(Reuters) - Potash Corp of Saskatchewan (POT.TO) (POT.N) forecast a modest rebound in earnings for 2013, with key importers in China and eventually India resuming purchases of the crop nutrient potash, but the company's recovery will be more gradual than expected.
Potash Corp, the world's biggest fertilizer company, reported a surprisingly large drop in fourth-quarter profit on Thursday and gave a first-quarter outlook below Wall Street's forecast. The analysts' average estimate for all of 2013 was near the high end of Potash's range.
The company's shares were down 1.1 percent at C$42.71 in Toronto and off 0.4 percent at $42.85 in New York on Thursday afternoon, off earlier lows.
"My hope is they're being relatively conservative on the guidance for the full year," said analyst Spencer Churchill of Paradigm Capital. "If we see prices come up, we can start to see results get better."
The company reported a bigger-than-expected 38 percent drop in quarterly profit on Thursday.
"The fourth quarter was a stinker," said Potash Corp Chief Executive Bill Doyle. "We just didn't have much business."
Potash said it expected a first-quarter profit of 50 to 65 cents per share, compared with the analysts' average estimate of 68 cents, according to Thomson Reuters I/B/E/S.
For the full year, the company forecast a profit of $2.75 to $3.25 a share. That would be an improvement over a disappointing 2012, when Potash earned just $2.37, while the analysts' average 2013 view was $3.18.
A pause in potash buying by Chinese and Indian importers weighed on the company during the last two quarters. Potash is used to improve crop yields, and is the company's main product, ahead of nitrogen and phosphate.
Canpotex Ltd, which makes off-shore potash sales on behalf of Potash Corp, Mosaic Co (MOS.N) and Agrium Inc (AGU.N) (AGU.TO), announced a six-month supply deal with a subsidiary of China's Sinofert Holdings Ltd (0297.HK) on December 31, at a larger-than-expected price discount and volume.
Indian potash importers remain on the sidelines, with a deal expected in the first quarter, Doyle told analysts on a conference call. While Doyle does not expect India to drive global demand in 2013, it cannot afford to hold off on buying potash much longer without affecting food production, he said.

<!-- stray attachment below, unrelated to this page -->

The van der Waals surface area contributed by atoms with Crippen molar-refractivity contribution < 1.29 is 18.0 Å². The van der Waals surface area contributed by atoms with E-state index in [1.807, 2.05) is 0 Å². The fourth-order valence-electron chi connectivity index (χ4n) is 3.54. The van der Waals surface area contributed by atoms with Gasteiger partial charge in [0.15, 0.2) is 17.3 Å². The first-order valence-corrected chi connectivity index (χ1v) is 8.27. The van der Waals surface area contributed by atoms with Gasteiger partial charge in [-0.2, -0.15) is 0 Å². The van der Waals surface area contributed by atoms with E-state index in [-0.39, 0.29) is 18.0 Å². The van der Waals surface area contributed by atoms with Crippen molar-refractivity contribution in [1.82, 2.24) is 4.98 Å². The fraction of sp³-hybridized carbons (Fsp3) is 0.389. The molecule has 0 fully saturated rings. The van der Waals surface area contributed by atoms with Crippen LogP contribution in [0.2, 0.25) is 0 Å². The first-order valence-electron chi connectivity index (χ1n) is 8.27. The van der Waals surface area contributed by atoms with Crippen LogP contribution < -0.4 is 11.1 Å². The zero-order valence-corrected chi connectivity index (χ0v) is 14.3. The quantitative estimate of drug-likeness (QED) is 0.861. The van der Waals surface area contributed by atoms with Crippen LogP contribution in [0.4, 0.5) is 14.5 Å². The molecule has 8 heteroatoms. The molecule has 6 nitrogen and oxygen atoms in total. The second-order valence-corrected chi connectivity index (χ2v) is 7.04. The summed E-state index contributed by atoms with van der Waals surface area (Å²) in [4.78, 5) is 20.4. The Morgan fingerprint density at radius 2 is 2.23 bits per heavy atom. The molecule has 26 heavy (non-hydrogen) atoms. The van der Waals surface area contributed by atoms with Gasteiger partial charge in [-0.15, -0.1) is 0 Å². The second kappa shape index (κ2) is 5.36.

Doyle also said he is willing to abandon the long-held practice of selling Canadian potash to China on a contract basis, which allows importer Sinofert Holdings Ltd (0297.HK) to lock up supplies at a market-low rate.
"If they don't perform, we're going to be spot (selling)," Doyle said. "Everyone's clear on that. It's a new era in China."
Potash Corp has idled several of its Canadian mines as North American stocks built up due to limited off-shore sales. Even with the expected rebound in potash demand, the company said it would need to increase downtime this year.
Those shutdowns look to weigh down the current first quarter and push the bulk of Potash Corp's recovery to later in the year, said analyst Mark Gulley of BGC Financial LP.
Following Canpotex's China deal, Potash Corp said it was seeing increased demand from most major markets. The company forecast global potash shipments of 55 million to 57 million tonnes industry-wide, well above 51 million tonnes in 2012, but down slightly from its November outlook.
Potash Corp said it expected continued challenges from India because of weaker demand from farmers due to high prices caused by lower government subsidies and a softer currency.
Net income for the fourth quarter fell to $421 million, or 48 cents per share, from $683 million, or 78 cents per share, a year earlier. The results include a charge of 4 cents per share for settling U.S. antitrust claims.
Analysts on average had expected Potash to earn 58 cents per share.
Shareholders' disappointment with the quarter was tempered by Potash Corp's increasing its quarterly dividend by one-third to 28 cents per share on Wednesday.
Fourth-quarter potash sales dropped 17 percent to 1.3 million tonnes, despite an increase in North America. Off-shore volumes plunged by more than one third to 700,000 tonnes.
Phosphate prices during the quarter were pressured by weak demand in India. Nitrogen sales were flat, and Potash Corp's average realized price for that nutrient eased slightly. (Reporting by Rod Nickel in Winnipeg, Manitoba, and Bangalore equities newsroom; editing by Lisa Von Ahn and Matthew Lewis)